PRINCIPLE  is a noun that has only one meaning–a basic rule or standard, as of good behavior. Here are some examples of using it correctly:

The judge will not compromise his principles.

She based her decision on principle rather than greed.

Our country operates according to the principles of democracy.

 

PRINCIPAL has several usual meanings–the head of an elementary or high school (noun), highest in rank or worth (adjective), the main participant (noun), describing the person having a starring role in a production (adjective), the capital or main portion of a financial holding (noun). Here are some examples of using it correctly:

Melissa Jones is the principal  at Valley Elementary. 

Paul is the principal partner in that firm.

The briefing included all of the principals involved in the transaction.

Smetlana is the principal ballerina with that company.

Our invested principal  is no longer earning seven percent interest. 

 

Just remember: PRINCIPLE has only one meaning. Everything else will be PRINCIPAL.

 

 


Sloppy proofreading detracts from company image

Monday, December 31st, 2012

Happy New YearFirst, I'd like to wish all of my Grammar Glitch Central readers a Happy New Year. May your writing be error-free and easy to read in 2013. Many thanks to those who have taken time to comment during 2012. Your observations and questions always add value to this blog.

 

Today's Grammar Glitch point involves an advertisement for a spa and hot tub company that contains several glaring errors. Simple proofreading should have caught these and kept them from downgrading the company's public image.

 

GRammar Glitch on spas

 Unfortunately, the first error occurs glaringly in large print. The city name should be BIRMINGHAM, ending in M, not N.

The second error is at the beginning of the final sentence. OVER 20-MODELS ON DISPLAY is poorly worded and punctuated. There should not be a hyphen between 20 and MODELS. The number 20 simply modifies the word MODELS. Perhaps space was the issue here, but the phrase MORE THAN works much better than OVER here.

The third error is a verb form error. CHOSE is the past tense verb, but the buyer would CHOOSE in the present. Also, I believe the word FROM is missing here.  The buyer is not choosing 4 colors or 8 acylic colors. The buyer is choosing FROM among those options.

Here is my edited version of that last sentence:

More than 20 models on display. Choose from 4 different cabinet colors and 8 different acrylic colors.

 

 


Customer Service response drowns in Usage Glitches!

Friday, December 30th, 2011

 

Yesterday's email contained a response from the customer service department of a national health insurance company. I appreciated the quick and courteous response, but I was appalled at the poor usage and casual slang.  Please note that a spell checker would not have caught any of the four errors in the two sentences below:

Please allow a couple days and then send me another email to check the statue.

We apology for the delay and any inconvenient you may have had.

 Whoops #1: A COUPLE DAYS is too slang and casual for a professional business response.  ONE OR TWO DAYS (or A FEW DAYS) would be a better choice.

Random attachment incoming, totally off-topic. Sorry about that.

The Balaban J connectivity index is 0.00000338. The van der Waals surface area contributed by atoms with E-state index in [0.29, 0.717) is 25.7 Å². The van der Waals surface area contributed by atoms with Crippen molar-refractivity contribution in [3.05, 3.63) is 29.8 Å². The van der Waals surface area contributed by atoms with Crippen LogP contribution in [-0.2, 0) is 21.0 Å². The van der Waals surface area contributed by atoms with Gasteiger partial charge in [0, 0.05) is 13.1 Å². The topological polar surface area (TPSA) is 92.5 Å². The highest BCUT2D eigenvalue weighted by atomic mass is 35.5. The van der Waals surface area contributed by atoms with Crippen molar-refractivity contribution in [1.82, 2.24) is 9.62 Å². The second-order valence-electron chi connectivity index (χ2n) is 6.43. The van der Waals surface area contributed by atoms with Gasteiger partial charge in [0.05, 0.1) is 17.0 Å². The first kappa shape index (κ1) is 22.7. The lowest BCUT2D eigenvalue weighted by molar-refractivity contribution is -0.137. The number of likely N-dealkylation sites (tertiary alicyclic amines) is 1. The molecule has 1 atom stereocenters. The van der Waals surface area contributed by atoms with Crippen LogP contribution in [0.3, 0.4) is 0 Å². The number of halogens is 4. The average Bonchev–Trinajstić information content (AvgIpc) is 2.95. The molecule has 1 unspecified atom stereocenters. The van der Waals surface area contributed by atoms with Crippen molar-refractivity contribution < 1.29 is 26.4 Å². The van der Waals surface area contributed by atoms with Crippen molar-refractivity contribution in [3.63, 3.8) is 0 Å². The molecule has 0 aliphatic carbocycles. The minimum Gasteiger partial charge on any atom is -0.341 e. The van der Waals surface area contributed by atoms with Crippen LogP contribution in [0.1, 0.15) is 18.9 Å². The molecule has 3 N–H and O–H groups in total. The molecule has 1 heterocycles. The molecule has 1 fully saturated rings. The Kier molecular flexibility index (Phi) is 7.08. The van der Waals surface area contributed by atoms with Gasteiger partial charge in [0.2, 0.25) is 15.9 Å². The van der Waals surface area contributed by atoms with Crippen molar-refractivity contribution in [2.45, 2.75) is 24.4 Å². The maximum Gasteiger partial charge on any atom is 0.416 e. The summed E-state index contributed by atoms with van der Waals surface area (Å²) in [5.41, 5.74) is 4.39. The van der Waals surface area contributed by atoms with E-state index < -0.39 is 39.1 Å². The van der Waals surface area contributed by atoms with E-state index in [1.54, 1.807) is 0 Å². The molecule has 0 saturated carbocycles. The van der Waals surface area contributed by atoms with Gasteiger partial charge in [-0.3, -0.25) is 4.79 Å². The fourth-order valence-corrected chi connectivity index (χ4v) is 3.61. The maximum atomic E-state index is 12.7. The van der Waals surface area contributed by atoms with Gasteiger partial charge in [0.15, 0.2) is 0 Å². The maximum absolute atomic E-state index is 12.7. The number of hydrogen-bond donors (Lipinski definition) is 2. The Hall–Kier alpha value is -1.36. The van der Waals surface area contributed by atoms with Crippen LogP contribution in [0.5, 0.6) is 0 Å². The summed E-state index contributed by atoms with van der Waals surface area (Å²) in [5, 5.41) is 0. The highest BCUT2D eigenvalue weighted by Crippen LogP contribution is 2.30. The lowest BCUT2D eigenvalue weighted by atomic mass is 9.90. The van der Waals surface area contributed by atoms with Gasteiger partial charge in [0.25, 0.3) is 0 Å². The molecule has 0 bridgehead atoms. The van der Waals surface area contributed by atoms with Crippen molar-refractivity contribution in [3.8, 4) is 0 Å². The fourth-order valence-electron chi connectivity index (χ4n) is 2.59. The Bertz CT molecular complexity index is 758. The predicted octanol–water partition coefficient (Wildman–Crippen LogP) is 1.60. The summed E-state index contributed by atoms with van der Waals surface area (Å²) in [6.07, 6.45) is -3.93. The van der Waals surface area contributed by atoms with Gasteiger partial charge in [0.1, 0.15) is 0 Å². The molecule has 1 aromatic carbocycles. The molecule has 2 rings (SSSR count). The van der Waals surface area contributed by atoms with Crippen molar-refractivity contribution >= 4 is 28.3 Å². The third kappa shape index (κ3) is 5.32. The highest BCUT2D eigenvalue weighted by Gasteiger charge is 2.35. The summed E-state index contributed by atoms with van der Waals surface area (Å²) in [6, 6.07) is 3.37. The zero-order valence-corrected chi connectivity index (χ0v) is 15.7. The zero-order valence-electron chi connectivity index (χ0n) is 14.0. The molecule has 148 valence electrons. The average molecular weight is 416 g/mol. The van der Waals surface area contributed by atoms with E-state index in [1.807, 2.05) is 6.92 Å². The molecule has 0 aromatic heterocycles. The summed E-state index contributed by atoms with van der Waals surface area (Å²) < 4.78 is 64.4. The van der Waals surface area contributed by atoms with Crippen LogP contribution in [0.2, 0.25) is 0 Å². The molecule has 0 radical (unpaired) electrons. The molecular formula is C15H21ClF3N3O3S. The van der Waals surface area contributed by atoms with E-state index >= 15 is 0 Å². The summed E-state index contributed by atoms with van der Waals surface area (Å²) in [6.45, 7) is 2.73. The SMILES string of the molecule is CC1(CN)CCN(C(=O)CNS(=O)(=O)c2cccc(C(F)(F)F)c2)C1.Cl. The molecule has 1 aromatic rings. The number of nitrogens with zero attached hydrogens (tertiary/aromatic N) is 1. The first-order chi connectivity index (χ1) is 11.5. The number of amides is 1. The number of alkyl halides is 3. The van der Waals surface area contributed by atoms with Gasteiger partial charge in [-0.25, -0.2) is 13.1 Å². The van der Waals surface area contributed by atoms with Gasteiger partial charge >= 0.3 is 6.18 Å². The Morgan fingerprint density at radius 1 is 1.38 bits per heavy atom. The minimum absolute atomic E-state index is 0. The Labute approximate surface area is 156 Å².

Whoops #2:  I cannot imagine why this insurance company would want me to check a STATUE. Perhaps if it was Washington Mutual, and George was outside the front door? The word needed in this sentence is STATUS, meaning the current situation with my inquiry, not STATUE.

Whoops #3: APOLOGY is a noun, as in, "We owe you AN APOLOGY." The word needed here is the verb APOLOGIZE to go with the subject WE.

Whoops #4: INCONVENIENT is an adjective and can only be used where it would describe a noun, as in the title of Al Gore's movie, "An INCONVENIENT Truth." (INCONVENIENT describes TRUTH.) In this sentence, a noun (INCONVENIENCE) is needed so that the noun DELAY and the noun INCONVENIENCE are both objects of the preposition FOR.

These two sentences should read as follows:

 Please allow one or two days and then send me another email to check the status.

We apologize for the delay and any inconvenience you may have had.

Wish me luck on the STATUS of my inquiry. I sincerely hope the actions of this company are more professional than its words!


FIVE typos in one advertisement! Whoops!

Tuesday, November 1st, 2011

Some people think I am overly picky about correct grammar and usage, but I believe most everyone would agree that the ad I've reprinted here is unacceptable. A spell checker, used by either the tinting company or by the newsletter editor who printed this ad, would have caught all five spelling/typos Glitches.

 

Whoops #1: When converting DAMAGE to DAMAGING, the writer should drop the E before adding ING.

Whoops #2: IBLE and ABLE are similar suffixes that can be added to the end of a word. VISIBLE uses the IBLE suffix, not ABLE.

Whoops #3: The prefix that means "across" is TRANS, not TRAN, so this word should be TRANSMISSION.

Whoops #4: The word EXPERIENCE has four syllables, so the "I" cannot be left out.

Whoops #5: The word REFERENCES comes from the word REFER, so the "E" between the "F" and the "R" cannot be left out.

Whoops #6: Commas always go inside the quotation marks in the USA, as in "Products,"

Whoops #7: It is not a good idea to put quotation marks around the words PRODUCTS, SERVICE or WARRANTY in an advertisement.  Quotation marks around a word suggest that it is a substitue for the real thing, which is the exact opposite of what is meant.

The Grammar Glitches above should be corrected this way:

  • Reduce damaging UV rays
  • Visible Light Transmissions

Over 50 years combined experience!

Licensed & insured with references in your community!

We offer the Very Best in Products, Service & Warranty in the Business!